Mars 2020 Contact

The Mission

Fueled by technologies developed at Oak Ridge National Laboratory, the Perseverance rover is exploring Mars, assessing the planet’s habitability and looking for signs of microbial life.

Plutonium-238 — encased in iridium-alloy cladding and insulated by carbon-bonded carbon fiber — is at the heart of the general purpose heat source module that fuels Perseverance’s multi-mission radioisotope thermoelectric generator. As the material decays, the heat released is converted to electricity, charging the rover’s batteries and powering the onboard advanced imaging and sensor systems.

NASA’s Mars 2020 mission launched from Cape Canaveral, Florida, on July 30, 2020. After a seven-month journey to the Red Planet, the Perseverance rover landed in Jezero Crater on February 18, 2021.

The mission continues a 50-year legacy of the lab’s contributions to deep-space exploration, including technologies for the Voyager I and II, Cassini, and Mars Curiosity missions. ORNL-produced Pu-238 also will power NASA’s 2027 Dragonfly mission to explore Titan, Saturn’s largest moon.

Team Effort

Watch now: ORNL’s team discusses the mission during a U.S. Department of Energy STEM Rising event.

"The ability to use plutonium-238 to travel into deep space is what fascinates me. There’s no way to accomplish those missions without this specific radioisotope. It’s so meaningful to be a part of something that’s integral to the Mars mission."

Robert Wham,

Pu-238 Supply Program manager, Isotope and Fuel Cycle Technology Division

"Our part is a grain of sand in this gigantic effort, but it fits perfectly and helps fulfill the great mission of exploring space. And my girls love it – it's been great to bring this experience home to my children and see them excited about it."

Nidia Gallego,

Carbon Materials Technology group leader, Materials Science and Technology Division

"We play a small part, but I have great pride in our work. Some missions take years to reach their destination; with the Mars mission, it’s really rewarding that we’ll get to see it launch and, several months later, see it land and start to see the fruits of our work."

George Ulrich,

Radioisotope Power Systems program manager, Alloy Behavior and Design group leader Materials Science and Technology Division


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Clad vent sets
CBCF sleeves and discs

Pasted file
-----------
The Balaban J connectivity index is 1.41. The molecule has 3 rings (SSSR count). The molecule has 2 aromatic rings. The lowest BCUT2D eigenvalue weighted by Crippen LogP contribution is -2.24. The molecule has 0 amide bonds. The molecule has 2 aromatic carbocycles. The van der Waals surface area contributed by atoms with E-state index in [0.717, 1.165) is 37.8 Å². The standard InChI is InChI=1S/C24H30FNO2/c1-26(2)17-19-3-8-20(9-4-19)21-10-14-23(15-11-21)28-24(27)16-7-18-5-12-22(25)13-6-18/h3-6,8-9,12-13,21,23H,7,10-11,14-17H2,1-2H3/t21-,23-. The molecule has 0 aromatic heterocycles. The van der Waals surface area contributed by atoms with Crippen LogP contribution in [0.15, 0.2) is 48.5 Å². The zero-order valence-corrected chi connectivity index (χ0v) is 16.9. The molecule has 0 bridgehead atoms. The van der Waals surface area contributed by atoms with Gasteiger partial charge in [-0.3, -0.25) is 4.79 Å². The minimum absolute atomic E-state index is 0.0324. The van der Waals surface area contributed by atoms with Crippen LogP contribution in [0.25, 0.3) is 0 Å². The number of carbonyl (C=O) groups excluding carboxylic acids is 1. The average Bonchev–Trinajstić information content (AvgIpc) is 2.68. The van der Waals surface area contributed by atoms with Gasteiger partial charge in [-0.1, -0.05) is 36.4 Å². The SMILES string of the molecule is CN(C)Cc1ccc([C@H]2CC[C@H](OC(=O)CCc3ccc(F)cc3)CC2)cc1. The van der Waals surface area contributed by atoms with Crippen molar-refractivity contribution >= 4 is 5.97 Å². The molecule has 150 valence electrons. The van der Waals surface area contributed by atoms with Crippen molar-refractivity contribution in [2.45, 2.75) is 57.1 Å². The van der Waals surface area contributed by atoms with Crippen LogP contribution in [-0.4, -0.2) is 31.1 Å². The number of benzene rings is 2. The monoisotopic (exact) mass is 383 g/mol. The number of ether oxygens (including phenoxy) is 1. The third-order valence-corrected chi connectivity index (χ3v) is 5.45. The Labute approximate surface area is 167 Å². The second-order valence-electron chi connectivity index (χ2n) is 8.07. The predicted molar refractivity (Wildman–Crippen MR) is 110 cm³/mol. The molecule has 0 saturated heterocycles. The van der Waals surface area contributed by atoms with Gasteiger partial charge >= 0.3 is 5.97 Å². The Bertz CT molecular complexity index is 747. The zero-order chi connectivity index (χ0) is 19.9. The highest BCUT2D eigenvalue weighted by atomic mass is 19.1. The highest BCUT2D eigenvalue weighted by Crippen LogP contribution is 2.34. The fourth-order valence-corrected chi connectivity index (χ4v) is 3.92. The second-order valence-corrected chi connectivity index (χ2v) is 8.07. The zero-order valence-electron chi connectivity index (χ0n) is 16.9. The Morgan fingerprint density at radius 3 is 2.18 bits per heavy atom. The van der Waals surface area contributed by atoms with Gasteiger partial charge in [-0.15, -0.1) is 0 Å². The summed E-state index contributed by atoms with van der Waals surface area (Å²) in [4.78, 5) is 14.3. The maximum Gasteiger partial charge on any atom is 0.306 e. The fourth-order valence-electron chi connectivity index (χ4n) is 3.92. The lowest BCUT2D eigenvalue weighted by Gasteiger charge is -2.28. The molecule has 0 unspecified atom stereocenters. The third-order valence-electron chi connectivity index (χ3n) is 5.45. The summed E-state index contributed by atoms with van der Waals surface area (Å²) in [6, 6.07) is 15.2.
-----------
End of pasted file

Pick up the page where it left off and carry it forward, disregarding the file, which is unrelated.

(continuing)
Years of continuous power

Powering the Rover: Pu-238

The decay of Pu-238 provides steady heat that can be converted to electricity used to power instrumentation systems. Its long half-life makes deep-space exploration possible. NASA depends on the capabilities of the Department of Energy to produce the radioactive isotope, using ORNL’s exceptional neutron source and radiochemical processing facilities. Mars 2020 is the first space mission to be powered by new ORNL-produced Pu-238, alongside an existing Pu-238 supply at Los Alamos National Laboratory.

Encasing the Power: Iridium cladding

Within the radioisotope thermoelectric generator, iridium alloy clad vent sets — virtually indestructible metal cups — encapsulate Pu-238. Iridium, among the platinum-group metals on the periodic table, is extremely durable, can withstand high temperatures and has a melting point of more than 4,000 degrees Fahrenheit. Since the 1970s, ORNL scientists have custom designed the alloy cladding for space travel to ensure the fuel within would remain contained even during anomalous events.

Protecting the Power: CBCF

Carbon-bonded carbon fiber insulation provides another layer of protection for the spacecraft’s hot iridium-clad plutonium fuel. The low-density thermal insulator sleeves and discs balance iridium’s properties to help maintain the temperature of the power system but it is light enough that it adds negligible weight. At the on-site DOE user facility for carbon fiber innovation, ORNL continues to refine the mechanical properties of carbon fiber material for a range of applications, focusing on structural properties and processing improvements.


Plutonium-238 Production





Neptunium-237 is processed and pressed into a powder pellet.





The pellets, sealed in an aluminum rod, are bombarded with neutrons in a nuclear reactor.





Np-237 nuclei absorb a neutron and become Np-238, which decays into plutonium-238.

chemical processing


Chemical Processing

Chemical Processing

Targets cool for several months, then the neptunium and the plutonium are separated.

load out


Load Out + Packaging Process

Load Out + Packaging Process

Plutonium oxide powder is placed into capsules, welded shut and prepped for safe transport.